Bury Place, WC1A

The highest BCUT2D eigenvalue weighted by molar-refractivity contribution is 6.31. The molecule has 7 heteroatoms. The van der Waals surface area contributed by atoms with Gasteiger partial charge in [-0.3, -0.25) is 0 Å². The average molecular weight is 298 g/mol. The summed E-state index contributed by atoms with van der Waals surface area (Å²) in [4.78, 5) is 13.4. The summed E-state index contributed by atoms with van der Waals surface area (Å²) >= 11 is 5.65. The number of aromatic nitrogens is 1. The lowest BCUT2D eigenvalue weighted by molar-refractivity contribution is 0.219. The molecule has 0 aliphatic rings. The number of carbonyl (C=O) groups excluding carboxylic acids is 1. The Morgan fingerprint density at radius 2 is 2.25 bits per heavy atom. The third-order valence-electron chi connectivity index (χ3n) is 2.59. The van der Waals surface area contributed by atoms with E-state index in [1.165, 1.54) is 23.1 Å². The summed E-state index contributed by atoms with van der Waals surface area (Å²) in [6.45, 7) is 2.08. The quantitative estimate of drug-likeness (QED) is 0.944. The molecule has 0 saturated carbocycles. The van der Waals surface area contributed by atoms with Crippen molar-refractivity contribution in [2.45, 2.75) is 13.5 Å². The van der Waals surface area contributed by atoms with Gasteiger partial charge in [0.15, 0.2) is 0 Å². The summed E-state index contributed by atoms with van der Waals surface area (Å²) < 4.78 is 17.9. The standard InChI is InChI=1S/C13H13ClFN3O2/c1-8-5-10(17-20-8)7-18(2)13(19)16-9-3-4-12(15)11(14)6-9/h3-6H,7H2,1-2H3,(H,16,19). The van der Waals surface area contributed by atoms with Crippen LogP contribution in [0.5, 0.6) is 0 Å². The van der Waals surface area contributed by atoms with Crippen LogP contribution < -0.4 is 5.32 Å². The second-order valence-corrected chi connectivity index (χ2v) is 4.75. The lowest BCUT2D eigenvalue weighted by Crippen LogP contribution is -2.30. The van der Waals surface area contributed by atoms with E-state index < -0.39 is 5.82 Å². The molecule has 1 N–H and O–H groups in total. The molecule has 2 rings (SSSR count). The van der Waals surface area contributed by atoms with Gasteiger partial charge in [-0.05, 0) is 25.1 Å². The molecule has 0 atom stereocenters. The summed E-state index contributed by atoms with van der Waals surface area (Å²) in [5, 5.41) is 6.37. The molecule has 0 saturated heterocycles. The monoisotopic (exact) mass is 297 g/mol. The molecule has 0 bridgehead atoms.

Thought to be a shortening of Bloomsbury. The name Bloomsbury itself was first introduced in 1201 when William de Blemond (or Blemund), a Norman landowner acquired the land, it is a development from Blemondisberi – literally the bury, or manor, of Blemond. Gillian Bebbington in London Street Names says that de Blemond was the brother of an eminent Anglo-Norman City merchant called Gervase, who owned a large mansion near Cornhill; hence the family name Belmont, which means Corn Hill. It has also been suggested that the family took their name from the area of Blemont in France. Either way, the estate stretched from modern Euston Road to High Holborn, and west to east from Tottenham Court Road to Southampton Row. The house which stood where today’s Bedford Place now is survived up until 1800. Development of the area began under the earls of Southampton who acquired the land at the dissolution of the monasteries in 1545 and continued under the dukes of Bedford in the 18th and 19th centuries. This was the southern part of the Bedford Estate. The 4th Earl of Southampton built Bloomsbury Square, and soon after Bloomsbury Place, in 1661. Bloomsbury Market, built by the 3rd Duke of Bedford, opened on Barter Street in 1730 and to provide access, an old cart track was widened and later named Bury Street. On a 1746 map the stretch of the modern Bury Place between Little Russell Street and Bloomsbury Way (then Hart Street) was Hole in the Wall Yard, which according to John Strype in 1720 was popular in the early 18thCentury for its “cheese cakes, pies, tarts, etc there made at the house so called”. On Horwood’s 1792 – 1799 map the whole street is called Compton Street. The 1841 Post Office Directory features an eclectic mixture of inhabitants, including a tailor, a wine and spirit merchant, two engravers, and a professor of music, along with the Pied Bull Pub which also features in London Robson’s Street Directory of 1832 and is believed to be one the earliest entries to include pub history detail. Sometime in the early 20thCentury the street was renamed Bury Place.  

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